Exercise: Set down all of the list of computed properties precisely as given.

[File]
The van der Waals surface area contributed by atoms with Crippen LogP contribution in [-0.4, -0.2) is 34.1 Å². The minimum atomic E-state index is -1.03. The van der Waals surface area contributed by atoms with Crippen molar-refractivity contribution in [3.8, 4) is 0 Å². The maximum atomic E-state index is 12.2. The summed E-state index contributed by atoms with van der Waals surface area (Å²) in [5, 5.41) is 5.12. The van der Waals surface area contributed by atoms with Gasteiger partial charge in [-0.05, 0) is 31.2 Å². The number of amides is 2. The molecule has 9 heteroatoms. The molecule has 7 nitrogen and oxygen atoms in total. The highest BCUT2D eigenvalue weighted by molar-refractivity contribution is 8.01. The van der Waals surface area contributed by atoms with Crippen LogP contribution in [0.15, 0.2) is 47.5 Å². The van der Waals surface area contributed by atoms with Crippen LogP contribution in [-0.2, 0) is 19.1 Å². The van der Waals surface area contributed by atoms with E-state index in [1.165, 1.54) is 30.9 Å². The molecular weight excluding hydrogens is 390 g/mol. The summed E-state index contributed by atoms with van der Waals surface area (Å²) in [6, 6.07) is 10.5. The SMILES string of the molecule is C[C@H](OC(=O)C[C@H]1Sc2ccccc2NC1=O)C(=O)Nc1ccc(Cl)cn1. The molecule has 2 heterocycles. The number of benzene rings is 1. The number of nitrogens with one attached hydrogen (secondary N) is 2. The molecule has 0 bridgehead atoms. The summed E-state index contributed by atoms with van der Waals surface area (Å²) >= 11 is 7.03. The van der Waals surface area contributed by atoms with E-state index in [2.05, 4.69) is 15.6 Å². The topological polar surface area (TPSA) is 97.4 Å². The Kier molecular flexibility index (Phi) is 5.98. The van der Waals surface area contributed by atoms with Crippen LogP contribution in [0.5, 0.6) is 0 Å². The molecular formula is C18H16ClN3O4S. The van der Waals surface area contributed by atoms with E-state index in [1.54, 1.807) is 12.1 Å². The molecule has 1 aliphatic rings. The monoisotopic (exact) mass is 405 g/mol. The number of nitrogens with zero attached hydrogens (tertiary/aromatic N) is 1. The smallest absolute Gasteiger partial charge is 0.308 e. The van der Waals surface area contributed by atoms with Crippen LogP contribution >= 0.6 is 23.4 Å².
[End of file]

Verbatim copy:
The van der Waals surface area contributed by atoms with Crippen LogP contribution in [-0.4, -0.2) is 34.1 Å². The minimum atomic E-state index is -1.03. The van der Waals surface area contributed by atoms with Crippen molar-refractivity contribution in [3.8, 4) is 0 Å². The maximum atomic E-state index is 12.2. The summed E-state index contributed by atoms with van der Waals surface area (Å²) in [5, 5.41) is 5.12. The van der Waals surface area contributed by atoms with Gasteiger partial charge in [-0.05, 0) is 31.2 Å². The number of amides is 2. The molecule has 9 heteroatoms. The molecule has 7 nitrogen and oxygen atoms in total. The highest BCUT2D eigenvalue weighted by molar-refractivity contribution is 8.01. The van der Waals surface area contributed by atoms with Crippen LogP contribution in [0.15, 0.2) is 47.5 Å². The van der Waals surface area contributed by atoms with Crippen LogP contribution in [-0.2, 0) is 19.1 Å². The van der Waals surface area contributed by atoms with E-state index in [1.165, 1.54) is 30.9 Å². The molecular weight excluding hydrogens is 390 g/mol. The summed E-state index contributed by atoms with van der Waals surface area (Å²) in [6, 6.07) is 10.5. The SMILES string of the molecule is C[C@H](OC(=O)C[C@H]1Sc2ccccc2NC1=O)C(=O)Nc1ccc(Cl)cn1. The molecule has 2 heterocycles. The number of benzene rings is 1. The number of nitrogens with one attached hydrogen (secondary N) is 2. The molecule has 0 bridgehead atoms. The summed E-state index contributed by atoms with van der Waals surface area (Å²) >= 11 is 7.03. The van der Waals surface area contributed by atoms with E-state index in [2.05, 4.69) is 15.6 Å². The topological polar surface area (TPSA) is 97.4 Å². The Kier molecular flexibility index (Phi) is 5.98. The van der Waals surface area contributed by atoms with Crippen LogP contribution in [0.5, 0.6) is 0 Å². The molecular formula is C18H16ClN3O4S. The van der Waals surface area contributed by atoms with E-state index in [1.54, 1.807) is 12.1 Å². The molecule has 1 aliphatic rings. The monoisotopic (exact) mass is 405 g/mol. The number of nitrogens with zero attached hydrogens (tertiary/aromatic N) is 1. The smallest absolute Gasteiger partial charge is 0.308 e. The van der Waals surface area contributed by atoms with Crippen LogP contribution >= 0.6 is 23.4 Å².